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Burns/Novick Talking Points in Brief

Published on: August 22, 2017

Filed Under: Burns/Novick, Featured

Views: 2231

PBS Vietnam Series: VFP Talking Points in Brief

Click here for printable: PBS Vietnam

For documentation, see the full talking points paper at https://www.vietnamfulldisclosure.org/index.php/talking-points-approaching-burnsnovick-pbs-vietnam-war-documentary/

 

There are at least 5 important questions for VFP about the American war in Vietnam.

  1. What were the respective motives of the US and the Vietnamese and did the US mistakenly stumble into the war?

The US supported the French colonialists in their attempt after World War II to re-establish control over their former colonies. By 1954 the US was bankrolling 80% of France’s war costs. Any detached reading of the Pentagon Papers demonstrates that the US war was the continuation of an attempt to expand US power in Asia and limit Chinese influence. President Johnson lied about the realities and causes of the so-called Gulf of Tonkin incidents in 1964 to win Congressional and popular support for an expanded war. As US rulers were thereafter continuously frustrated, the response was to escalate involvement, expand the war and to engage in systematic bombing of both South and North Vietnam as well as to launch illegal bombing of and invasions of Cambodia and Laos.

Vietnam has a long history of resistance to outside powers: resisting Chinese dominion over millennia and the French colonialists for over a hundred years. In the 20th century, Communists led by Ho Chi Minh proved most effective in organizing resistance to colonization. Having militarily defeated the French in 1954, they agreed to elections in 1956 to reunite the nation. The US and its South Vietnamese allies prevented these elections because they knew, as Eisenhower admitted, “it was generally conceded that had an election been held, Ho Chi Minh would have been elected Premier.”

  1. Who was most responsible for the suffering of the civilian population?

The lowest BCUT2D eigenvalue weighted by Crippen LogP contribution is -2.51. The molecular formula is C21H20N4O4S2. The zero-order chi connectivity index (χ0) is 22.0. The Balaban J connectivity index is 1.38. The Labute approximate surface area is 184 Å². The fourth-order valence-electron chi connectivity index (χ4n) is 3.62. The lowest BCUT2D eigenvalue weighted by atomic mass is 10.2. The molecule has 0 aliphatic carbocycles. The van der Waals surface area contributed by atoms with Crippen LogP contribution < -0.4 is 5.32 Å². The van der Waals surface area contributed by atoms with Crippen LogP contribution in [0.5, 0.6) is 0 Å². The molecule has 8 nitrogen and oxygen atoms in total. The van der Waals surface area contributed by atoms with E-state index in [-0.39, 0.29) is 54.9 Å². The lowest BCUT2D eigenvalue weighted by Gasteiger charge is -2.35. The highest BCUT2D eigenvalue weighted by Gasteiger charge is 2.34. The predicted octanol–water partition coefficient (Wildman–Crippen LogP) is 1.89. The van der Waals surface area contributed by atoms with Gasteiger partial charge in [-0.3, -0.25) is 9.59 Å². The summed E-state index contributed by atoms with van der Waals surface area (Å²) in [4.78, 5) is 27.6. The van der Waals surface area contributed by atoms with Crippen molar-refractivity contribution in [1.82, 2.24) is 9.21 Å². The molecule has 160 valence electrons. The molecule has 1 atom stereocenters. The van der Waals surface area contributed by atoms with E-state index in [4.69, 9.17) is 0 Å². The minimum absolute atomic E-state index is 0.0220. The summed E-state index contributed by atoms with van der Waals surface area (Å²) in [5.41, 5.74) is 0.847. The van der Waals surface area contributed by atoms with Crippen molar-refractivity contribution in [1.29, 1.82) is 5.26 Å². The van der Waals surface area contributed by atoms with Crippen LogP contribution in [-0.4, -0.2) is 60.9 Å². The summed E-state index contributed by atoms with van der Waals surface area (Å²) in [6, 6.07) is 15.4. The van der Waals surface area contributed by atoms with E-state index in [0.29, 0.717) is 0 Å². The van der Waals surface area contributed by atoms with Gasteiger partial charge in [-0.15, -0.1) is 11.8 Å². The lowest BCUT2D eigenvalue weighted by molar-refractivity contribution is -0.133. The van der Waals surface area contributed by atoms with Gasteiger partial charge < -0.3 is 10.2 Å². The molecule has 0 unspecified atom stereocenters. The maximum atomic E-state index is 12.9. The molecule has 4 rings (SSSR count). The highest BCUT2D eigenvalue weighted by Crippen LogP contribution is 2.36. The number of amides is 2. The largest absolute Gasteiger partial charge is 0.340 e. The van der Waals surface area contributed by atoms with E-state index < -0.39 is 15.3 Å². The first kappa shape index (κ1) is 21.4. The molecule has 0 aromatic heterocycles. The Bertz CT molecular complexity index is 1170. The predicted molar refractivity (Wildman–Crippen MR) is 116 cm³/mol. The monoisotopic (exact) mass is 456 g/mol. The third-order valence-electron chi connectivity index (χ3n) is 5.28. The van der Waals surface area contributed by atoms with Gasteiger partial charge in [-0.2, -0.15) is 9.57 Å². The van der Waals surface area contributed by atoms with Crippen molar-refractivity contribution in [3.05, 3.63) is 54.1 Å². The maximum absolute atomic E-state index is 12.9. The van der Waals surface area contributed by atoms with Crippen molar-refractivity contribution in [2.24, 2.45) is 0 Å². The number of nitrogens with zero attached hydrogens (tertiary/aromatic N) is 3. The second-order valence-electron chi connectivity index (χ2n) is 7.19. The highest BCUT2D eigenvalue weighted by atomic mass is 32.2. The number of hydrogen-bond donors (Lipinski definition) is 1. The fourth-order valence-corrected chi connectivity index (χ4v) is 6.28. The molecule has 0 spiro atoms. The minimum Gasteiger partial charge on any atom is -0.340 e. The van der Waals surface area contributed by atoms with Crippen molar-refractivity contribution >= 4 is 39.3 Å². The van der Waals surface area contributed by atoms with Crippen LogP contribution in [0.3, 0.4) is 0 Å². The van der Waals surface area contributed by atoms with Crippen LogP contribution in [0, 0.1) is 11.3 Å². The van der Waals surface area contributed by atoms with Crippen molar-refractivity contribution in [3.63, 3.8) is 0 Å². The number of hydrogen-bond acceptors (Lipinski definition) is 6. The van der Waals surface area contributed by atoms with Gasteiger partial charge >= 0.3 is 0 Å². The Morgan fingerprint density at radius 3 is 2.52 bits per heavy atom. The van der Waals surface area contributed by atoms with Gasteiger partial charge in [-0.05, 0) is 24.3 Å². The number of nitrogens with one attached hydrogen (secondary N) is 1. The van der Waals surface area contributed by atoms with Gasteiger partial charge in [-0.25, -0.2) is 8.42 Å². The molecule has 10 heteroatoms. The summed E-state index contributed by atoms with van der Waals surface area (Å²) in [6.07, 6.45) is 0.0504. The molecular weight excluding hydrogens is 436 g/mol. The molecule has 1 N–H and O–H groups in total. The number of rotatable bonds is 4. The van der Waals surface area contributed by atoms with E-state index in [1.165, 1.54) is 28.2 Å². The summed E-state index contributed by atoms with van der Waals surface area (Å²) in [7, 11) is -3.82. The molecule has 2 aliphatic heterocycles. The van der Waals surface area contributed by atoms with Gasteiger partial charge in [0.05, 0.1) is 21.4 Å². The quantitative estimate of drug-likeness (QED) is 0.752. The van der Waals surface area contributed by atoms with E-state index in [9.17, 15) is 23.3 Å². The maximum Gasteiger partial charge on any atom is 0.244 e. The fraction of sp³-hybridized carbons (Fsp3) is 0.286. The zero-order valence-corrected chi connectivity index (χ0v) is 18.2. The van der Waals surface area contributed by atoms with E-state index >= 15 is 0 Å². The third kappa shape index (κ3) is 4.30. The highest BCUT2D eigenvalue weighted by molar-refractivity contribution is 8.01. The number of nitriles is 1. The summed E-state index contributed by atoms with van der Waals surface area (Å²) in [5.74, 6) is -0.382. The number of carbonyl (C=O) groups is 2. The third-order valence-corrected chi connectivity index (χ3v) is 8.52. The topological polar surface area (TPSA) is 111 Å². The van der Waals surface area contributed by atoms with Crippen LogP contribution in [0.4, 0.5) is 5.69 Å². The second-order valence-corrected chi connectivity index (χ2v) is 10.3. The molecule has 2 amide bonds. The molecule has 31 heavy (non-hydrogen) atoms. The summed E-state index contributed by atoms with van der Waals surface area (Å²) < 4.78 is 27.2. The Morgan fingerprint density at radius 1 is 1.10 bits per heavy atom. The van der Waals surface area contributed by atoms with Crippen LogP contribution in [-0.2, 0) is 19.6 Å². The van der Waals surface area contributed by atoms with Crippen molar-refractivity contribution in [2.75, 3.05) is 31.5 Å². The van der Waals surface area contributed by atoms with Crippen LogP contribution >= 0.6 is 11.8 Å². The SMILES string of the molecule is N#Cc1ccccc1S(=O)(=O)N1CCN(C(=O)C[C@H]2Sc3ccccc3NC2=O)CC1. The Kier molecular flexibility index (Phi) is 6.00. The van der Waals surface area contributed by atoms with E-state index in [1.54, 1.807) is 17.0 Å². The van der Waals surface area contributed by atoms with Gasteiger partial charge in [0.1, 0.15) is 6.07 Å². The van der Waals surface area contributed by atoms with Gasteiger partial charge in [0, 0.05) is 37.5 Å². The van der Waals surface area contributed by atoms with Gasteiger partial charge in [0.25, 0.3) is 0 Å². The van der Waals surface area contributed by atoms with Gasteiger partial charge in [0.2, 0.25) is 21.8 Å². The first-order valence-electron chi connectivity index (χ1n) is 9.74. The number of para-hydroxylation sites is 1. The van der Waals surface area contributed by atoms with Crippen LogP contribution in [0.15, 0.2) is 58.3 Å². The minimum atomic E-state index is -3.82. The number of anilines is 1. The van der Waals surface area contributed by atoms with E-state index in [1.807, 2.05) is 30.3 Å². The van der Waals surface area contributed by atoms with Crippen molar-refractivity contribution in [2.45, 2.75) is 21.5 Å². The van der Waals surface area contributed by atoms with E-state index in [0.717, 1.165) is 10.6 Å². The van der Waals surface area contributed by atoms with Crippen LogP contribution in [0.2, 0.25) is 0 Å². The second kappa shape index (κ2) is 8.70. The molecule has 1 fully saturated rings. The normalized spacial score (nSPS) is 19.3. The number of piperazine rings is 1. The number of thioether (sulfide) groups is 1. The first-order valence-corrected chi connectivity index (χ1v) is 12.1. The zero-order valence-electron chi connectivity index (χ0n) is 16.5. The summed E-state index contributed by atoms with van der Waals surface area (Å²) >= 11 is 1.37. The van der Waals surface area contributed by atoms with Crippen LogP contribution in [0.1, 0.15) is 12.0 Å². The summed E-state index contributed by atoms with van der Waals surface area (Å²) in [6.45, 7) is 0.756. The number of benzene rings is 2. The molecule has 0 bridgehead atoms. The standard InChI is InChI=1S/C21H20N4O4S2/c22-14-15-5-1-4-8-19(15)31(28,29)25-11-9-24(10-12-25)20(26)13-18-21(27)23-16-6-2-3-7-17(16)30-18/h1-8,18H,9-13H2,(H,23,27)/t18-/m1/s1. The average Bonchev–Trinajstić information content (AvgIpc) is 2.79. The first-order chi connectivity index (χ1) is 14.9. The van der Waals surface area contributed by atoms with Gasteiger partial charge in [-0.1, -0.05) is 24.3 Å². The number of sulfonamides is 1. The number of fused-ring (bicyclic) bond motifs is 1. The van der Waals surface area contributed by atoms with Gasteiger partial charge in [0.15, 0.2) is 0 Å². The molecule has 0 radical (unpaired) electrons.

Vietnam War bombing represented roughly three times as much (by weight) as all the bombing in World War II and about thirteen times the total tonnage in the Korean War.

The chemical war: From 1961 until 1971, the US military dropped more than 19 million gallons of toxic chemicals – defoliants or herbicides – on approximately 4.8 million people in southern Viet Nam in Operation Ranch Hand.

While there is evidence of DRV and NLF attacks on civilians (in Hue in 1968, for instance), they hardly compare to US and South Vietnamese assaults; as the Vietnamese opposition relied on noncombatants for protection as the US relied on its technological power and could not distinguish Vietnamese enemy from friend.

  1. Why did the US lose?

US strategy was contradictory at its core: To win, the US had to establish a legitimate South Vietnamese government; after all, the US did not want to stay in Viet Nam forever. But as the war effort floundered and support for the opposition grew, the more the US took over the reins of war, the more the South Vietnamese government revealed itself as illegitimate and puppet-like. The American claim that it was bringing democracy was thus exposed as self-contradictory and doomed to failure. No purely military escalation could resolve this contradiction.

  1. What are the basic lessons of the war?

The war in Viet Nam demonstrated the limits of military power when resisted by a determined, organized opponent. The Vietnamese resistance to the US was the epitome of the revolt of those MLK called “the barefoot and shirtless people.” Unending war is not only a tremendous strain on our economy and environment; and as exemplified by our current leadership, it promotes a dangerous delusion of power, as if techno-bullying is a way forward. Expanding the empire hurts us all; as Martin Luther King put it: we are bound by “an inescapable network of mutuality” in which the fates of Vietnamese and Americans, among others, are inextricably linked.

  1. Why is VFP’s participation in the PBS series critical?

VFP has moved beyond the important but non-controversial “healing and reconciliation” suggested by Burns’ and Novick’s series to understand that we must face uncomfortable truths that will challenge the myth that America is exceptional and always on the good side. If those truths are ignored, any discussion on Vietnam will be hollow and the war will never be fully understood.

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